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An educational food salvation project for children that making information accessible and encourages social activism

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Advisor: Prof. Dina Shahar

Many existing technological solutions are designed to reduce food loss and waste, from food sharing apps to platforms that scan fruit and vegetables to get ripening data and help plan consumption. With so many solutions on offer, why are we still throwing away and wasting huge quantities of food?

Data has shown that a comprehensive change is required to shift habits and progress to sustainable living. Food loss occurs at every stage of the food supply chain, from processing, manufacture, packaging, storage, retail, and consumption. In a 2011 study conducted by the UN Food and Agriculture Organization reported that the economic value of food loss is estimated at 940 billion dollars each year.

Following in-depth research, I concluded that the solution lies in education, meaning how we educate ourselves, shape our perceptions and those of the next generations about food waste. Children are the consumers of the future and our agents of change in our homes, they have the power to effect changes at home and in communities. 

I have created an educational framework that begins in schools and ripples out to families and communities with children constituting agents of change. Food Jesta was designed to change views about food and understand food is a resource vulnerable to climate and geopolitical changes. 

 

Through interactive play, children learn how to identify agricultural produce and become deeply familiar with and newly appreciative about fruit and vegetables. The educational activities include interviews and meetings with farmers from different regions and applying the acquired knowledge through computer games based on values of sharing and solidarity. In schools, food salvation tours are conducted in which children can see the huge quantities of food wasted and the actions they can take to save it. This hands-on experience creates an emotional connection that promotes personal responsibility and changing habits. A booklet for home use allows children to also instigate changes at home. Along with family members, they can track home consumption patterns, how much food is prepared, and how it is stored. The project also includes recommendation for activities any child or adult can take independently, encouraging everyone to make practical progress towards food salvation.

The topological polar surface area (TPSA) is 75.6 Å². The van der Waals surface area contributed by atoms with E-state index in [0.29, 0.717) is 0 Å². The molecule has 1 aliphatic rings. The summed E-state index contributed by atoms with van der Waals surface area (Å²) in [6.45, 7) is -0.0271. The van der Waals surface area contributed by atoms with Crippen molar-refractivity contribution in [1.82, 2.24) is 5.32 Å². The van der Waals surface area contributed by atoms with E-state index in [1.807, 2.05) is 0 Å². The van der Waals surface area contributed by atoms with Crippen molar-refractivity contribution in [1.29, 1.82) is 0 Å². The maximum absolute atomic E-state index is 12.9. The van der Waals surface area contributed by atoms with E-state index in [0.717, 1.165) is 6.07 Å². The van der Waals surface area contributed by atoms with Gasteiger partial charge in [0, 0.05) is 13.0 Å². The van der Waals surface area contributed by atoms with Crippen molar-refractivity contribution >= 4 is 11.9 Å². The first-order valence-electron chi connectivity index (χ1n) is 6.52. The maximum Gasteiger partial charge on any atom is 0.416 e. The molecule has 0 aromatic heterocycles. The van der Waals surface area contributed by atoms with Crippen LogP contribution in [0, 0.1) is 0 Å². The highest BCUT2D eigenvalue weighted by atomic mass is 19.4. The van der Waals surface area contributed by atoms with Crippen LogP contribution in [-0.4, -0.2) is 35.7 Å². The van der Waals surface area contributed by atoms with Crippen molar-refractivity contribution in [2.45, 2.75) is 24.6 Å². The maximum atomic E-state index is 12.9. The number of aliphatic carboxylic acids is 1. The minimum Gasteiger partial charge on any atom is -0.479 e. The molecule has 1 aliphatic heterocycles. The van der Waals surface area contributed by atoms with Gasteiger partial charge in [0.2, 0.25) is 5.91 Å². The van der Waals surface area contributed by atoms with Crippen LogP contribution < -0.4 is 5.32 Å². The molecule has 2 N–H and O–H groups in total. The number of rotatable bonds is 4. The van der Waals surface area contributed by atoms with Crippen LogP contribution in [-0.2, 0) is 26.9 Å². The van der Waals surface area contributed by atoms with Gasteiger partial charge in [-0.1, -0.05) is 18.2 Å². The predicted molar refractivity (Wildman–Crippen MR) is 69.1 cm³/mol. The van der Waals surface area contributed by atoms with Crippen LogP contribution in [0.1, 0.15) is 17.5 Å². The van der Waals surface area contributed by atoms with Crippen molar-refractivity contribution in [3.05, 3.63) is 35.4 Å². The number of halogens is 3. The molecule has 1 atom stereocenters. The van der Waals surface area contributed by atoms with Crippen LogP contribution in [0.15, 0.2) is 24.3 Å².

About me

Tehilla Vagner

I have had the privilege of seeing the power of design to create equality and connect people from different ends of the earth. In my view, the spiritual power of design lies in how it functions in reality and in a given field, and the way it exposes emerging phenomena and humanity. 

 

I believe that  spirit and body are interconnected and my role as a designer is to strike the balance that addresses real human needs. In my actions, I tend to cross cultural boundaries to create hybrid models that promote a heterogeneous reality. 

In every design process I was asked to participate in, research provided the foundation for the design concept, and it was intuition and emotion that guided me to the experience I wanted to provide users. I am curious to learn many more levels of physical and mental needs of people in their environment. Along with a changing my surroundings, I aspire to create more solutions for improving quality of life. 

Are you also interested in industrial design?

Come study in Hadassah!

A fast-paced world poses challenges and offers many fascinating opportunities for people, society, and animals. Empathy, sensitivity, attentiveness to others, and a desire to explore, understand, and implement are the focus of our department. We employ a range of skills to encourage and lead to change. Come study with us.